The accord was rejected by the main Tamil rebel group, the Liberation Tigers of Tamil Eelam (LTTE). The LTTE violently resisted the IPKF, and three years later the peacekeeping force withdrew after large battlefield losses and limited gains in their efforts to quell the Tamil Tigers. The IPKF operations and restrictions on LTTE activity in India were the main motives behind the Tiger's assassination of former Indian Prime Minister Rajiv Gandhi in May 1991.
From 1995 to 2000, President Kumaratunga adopted a two-pronged approach to the insurgency: massive counterinsurgency campaigns and the unveiling of a proposal to devolve significant powers to local councils in the north and east. Between 2001 and 2003, significant steps were taken towards a settlement. At the end of 2001, the LTTE declared a month-long ceasefire, a move that was reciprocated by the Sri Lankan government. The Sri Lankan Prime Minister Ranil Wickremesinghe formally invited Norway to continue its efforts for talks between the government and the LTTE. India welcomed this move.
Effective 23 February 2002, a permanent ceasefire was signed between the government and the rebels, paving the way for direct talks. The government also eased the long-standing economic embargo upon rebel-held areas, thereby conceding a major demand of the LTTE. While violations of the ceasefire continued amid reports that the LTTE was procuring weapons and recruiting soldiers, the peace talks held out a great deal of hope.
In late 2002, LTTE dropped its long-standing demand for a separate state and declared that the group was ready to enter mainstream politics. In December 2003, LTTE presented a set of proposals outlining its visions of an autonomous, but not separate, north and eastern region in Sri Lanka. Prospects for peace received a serious setback, however, as tensions between Prime Minister Wickremesinghe and President Kumaratunga escalated. The latter accused the Prime Minister of making too many concessions to the LTTE and alleged that the Norwegian mediators were partial to the militants. Norway withdrew from the peace process and talks have been put on hold until the internal dispute in the government is resolved.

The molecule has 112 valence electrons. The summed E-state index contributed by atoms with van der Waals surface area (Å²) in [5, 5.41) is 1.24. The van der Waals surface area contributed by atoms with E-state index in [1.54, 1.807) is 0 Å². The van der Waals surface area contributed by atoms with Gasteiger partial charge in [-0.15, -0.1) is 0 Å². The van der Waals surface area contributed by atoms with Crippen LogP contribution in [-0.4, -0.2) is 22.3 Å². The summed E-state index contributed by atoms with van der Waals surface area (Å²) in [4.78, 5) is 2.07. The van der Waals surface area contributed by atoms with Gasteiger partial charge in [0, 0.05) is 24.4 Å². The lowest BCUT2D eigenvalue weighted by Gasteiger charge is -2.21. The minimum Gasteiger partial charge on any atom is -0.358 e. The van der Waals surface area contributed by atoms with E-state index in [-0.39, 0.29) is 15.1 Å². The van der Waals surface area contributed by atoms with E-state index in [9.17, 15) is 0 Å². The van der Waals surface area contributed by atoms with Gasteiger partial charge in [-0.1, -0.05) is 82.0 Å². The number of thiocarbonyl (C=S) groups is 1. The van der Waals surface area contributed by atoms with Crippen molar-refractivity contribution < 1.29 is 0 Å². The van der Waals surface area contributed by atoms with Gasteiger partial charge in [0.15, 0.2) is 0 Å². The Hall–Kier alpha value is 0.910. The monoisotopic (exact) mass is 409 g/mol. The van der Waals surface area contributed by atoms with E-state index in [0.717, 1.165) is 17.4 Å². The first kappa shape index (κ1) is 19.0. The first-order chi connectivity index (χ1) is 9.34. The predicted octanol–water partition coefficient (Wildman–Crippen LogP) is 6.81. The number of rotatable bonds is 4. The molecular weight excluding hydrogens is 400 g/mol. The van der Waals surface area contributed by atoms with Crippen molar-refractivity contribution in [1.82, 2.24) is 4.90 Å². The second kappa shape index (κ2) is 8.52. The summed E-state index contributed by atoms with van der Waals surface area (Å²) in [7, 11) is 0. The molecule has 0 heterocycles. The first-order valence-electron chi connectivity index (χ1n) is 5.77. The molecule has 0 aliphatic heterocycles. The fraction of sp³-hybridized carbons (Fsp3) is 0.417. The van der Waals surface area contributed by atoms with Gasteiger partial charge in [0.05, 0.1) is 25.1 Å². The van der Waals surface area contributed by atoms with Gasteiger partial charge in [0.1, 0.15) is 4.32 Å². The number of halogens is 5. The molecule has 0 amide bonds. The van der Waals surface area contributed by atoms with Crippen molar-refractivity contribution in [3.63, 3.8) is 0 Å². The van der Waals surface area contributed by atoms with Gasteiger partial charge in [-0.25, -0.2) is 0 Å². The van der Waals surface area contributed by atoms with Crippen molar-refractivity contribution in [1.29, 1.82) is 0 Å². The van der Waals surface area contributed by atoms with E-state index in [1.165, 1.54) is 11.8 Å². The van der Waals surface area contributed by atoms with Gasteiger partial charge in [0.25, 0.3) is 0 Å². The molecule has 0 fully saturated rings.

The protracted insurgency has produced significant demographic stresses in Tamil areas in the country's north and east regions. These include declining caloric intakes, deteriorating public health conditions, environmental decline, and migration abroad. While the lifting of the embargo has helped improve conditions in the northeast, much remains to be done to rebuild the area (ECDIS01-03 = 4). Significant amounts of international aid have been promised, but most of it is contingent upon a sustainable peace plan. The Tamils remain underrepresented in the political arena due to historical restrictions (POLDIS01-03 = 4).
Most group members, including the LTTE, are seeking widespread autonomy for the north and the east. The Tamils are also concerned about obtaining equal civil rights and greater economic opportunities. The protection of the group's cultural and religious rights, including the use of Tamil in official dealings, is an important issue for the vast majority.
The Tamils are primarily represented by conventional political parties but the powerful militant organization, the LTTE, is the dominant force. There are significant differences between the LTTE and other Tamil groups, some of which have since joined forces with the government. Violent clashes between these groups and assassinations were reported yearly. The LTTE is known to engage in intimidatory tactics against its rivals and its commitment to sharing power with other groups remains suspect. Another thorny issue is the status of Muslims, who have traditionally resided in the eastern part of the country. Many of them have been displaced as a result of the insurgency and they are a marginalized force in Sri Lankan politics and society.
The Europa Yearbook, Far East and Australasia 1994.
Far Eastern Economic Review, 1994.
Keerawalla, Gamini & R. Samarajiva, "Sri Lanka in 1993," in Asian Survey, Vol. XXXIV, No. 2, February 1994.
Minorities at Risk, Phase I, overview compiled by Monty G. Marshall, 07/89.
Lexis-Nexis Library Information, news reports, 2001-03.
Minorities at Risk, Phase II.
Center for Strategic and International Studies, various reports, www.csis.org.
Human Rights Watch, various reports, 2001-2003, www.hrw.org
British Broadcasting Corporation, news reports, www.bbc.com